Disruption Index: Sarah Wartell

One of 77 people, places and ideas changing cities in 2012.

Credit: Danni Sinisi

Over the next two weeks, Next City will unroll short profiles of 77 people, places and ideas that have changed cities this year. Together, they make up our 2012 Disruption Index. Forefront subscribers can download the Index in full as a PDF, complete with beautiful designs and graphics by Danni Sinisi. Readers who make a $75 donation to Next City will have a full-color printed copy of the Index mailed to them.

In the mid-1960s, President Lyndon Johnson decided that America’s cities needed a little more attention. More and more people were living in these places, and there seemed to be more and more problems in them. To find out what was going on, Johnson’s administration established the Urban Institute in 1968 to perform independent analysis on the nation’s cities and urbanites — an effort to at least try to understand the state of urban America, if not to really do much about it.

The Urban Institute still stands today, and as urban populations have dramatically grown, its purpose has become even more important. Enter Sarah Wartell, who came on as the Institute’s president in the beginning of 2012. A former HUD employee, Clinton administration policymaker and, more recently, co-founder of the liberal-leaning think tank Center for American Progress, Wartell is an expert on housing and public policy and brings a wealth of knowledge to the Institute.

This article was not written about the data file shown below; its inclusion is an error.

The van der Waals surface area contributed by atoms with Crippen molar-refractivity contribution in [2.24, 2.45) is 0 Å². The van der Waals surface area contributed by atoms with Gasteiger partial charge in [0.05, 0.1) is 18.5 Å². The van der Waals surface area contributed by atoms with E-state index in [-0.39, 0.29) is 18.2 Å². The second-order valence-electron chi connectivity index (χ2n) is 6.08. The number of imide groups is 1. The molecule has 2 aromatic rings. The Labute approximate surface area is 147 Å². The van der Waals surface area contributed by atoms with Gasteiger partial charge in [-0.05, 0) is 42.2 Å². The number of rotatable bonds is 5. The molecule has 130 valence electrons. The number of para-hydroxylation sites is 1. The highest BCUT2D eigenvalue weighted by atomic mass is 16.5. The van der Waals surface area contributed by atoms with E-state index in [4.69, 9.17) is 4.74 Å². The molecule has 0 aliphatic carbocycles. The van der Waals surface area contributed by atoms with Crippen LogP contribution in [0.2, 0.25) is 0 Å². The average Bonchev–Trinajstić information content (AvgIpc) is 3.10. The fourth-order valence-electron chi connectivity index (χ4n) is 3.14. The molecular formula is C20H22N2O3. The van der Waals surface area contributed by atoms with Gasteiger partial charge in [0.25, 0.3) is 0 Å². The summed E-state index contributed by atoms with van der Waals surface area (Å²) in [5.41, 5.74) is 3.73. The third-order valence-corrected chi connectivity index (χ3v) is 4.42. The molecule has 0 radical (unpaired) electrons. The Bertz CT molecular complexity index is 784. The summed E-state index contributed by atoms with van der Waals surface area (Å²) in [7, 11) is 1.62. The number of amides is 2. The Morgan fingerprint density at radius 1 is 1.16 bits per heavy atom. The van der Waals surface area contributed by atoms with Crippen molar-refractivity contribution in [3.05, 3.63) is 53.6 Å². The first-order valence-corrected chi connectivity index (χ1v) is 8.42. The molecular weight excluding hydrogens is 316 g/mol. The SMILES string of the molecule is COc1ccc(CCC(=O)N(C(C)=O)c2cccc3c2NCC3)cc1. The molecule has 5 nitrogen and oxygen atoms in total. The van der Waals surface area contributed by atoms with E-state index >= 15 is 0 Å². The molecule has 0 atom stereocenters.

Perhaps more importantly, she knows how to move ideas and research into the policymaking realm and, ultimately, into the public realm. Right out of the gate, Wartell began to break down the silos that have for too long isolated researchers and reduced the effectiveness of their work. Moving into a D.C. institution that will celebrate its 45th birthday in the coming year, Wartell has reinvigorated systems that were beginning to show signs of age. She’s pledged to ensure that its research is relevant to the latest policy conversations and more readily accessible to the people having those conversations. The big picture is an urban research institute that will not only understand urban America, but will help ensure that something is done about it.

Nate Berg is a writer and journalist covering cities, architecture and urban planning. Nate’s work has been published in a wide variety of publications, including the New York Times, NPR, Wired, Metropolis, Fast Company, Dwell, Architect, the Christian Science Monitor, LA Weekly and many others. He is a former staff writer at The Atlantic Cities and was previously an assistant editor at Planetizen.

Tags: washington dchud2012 disruption index

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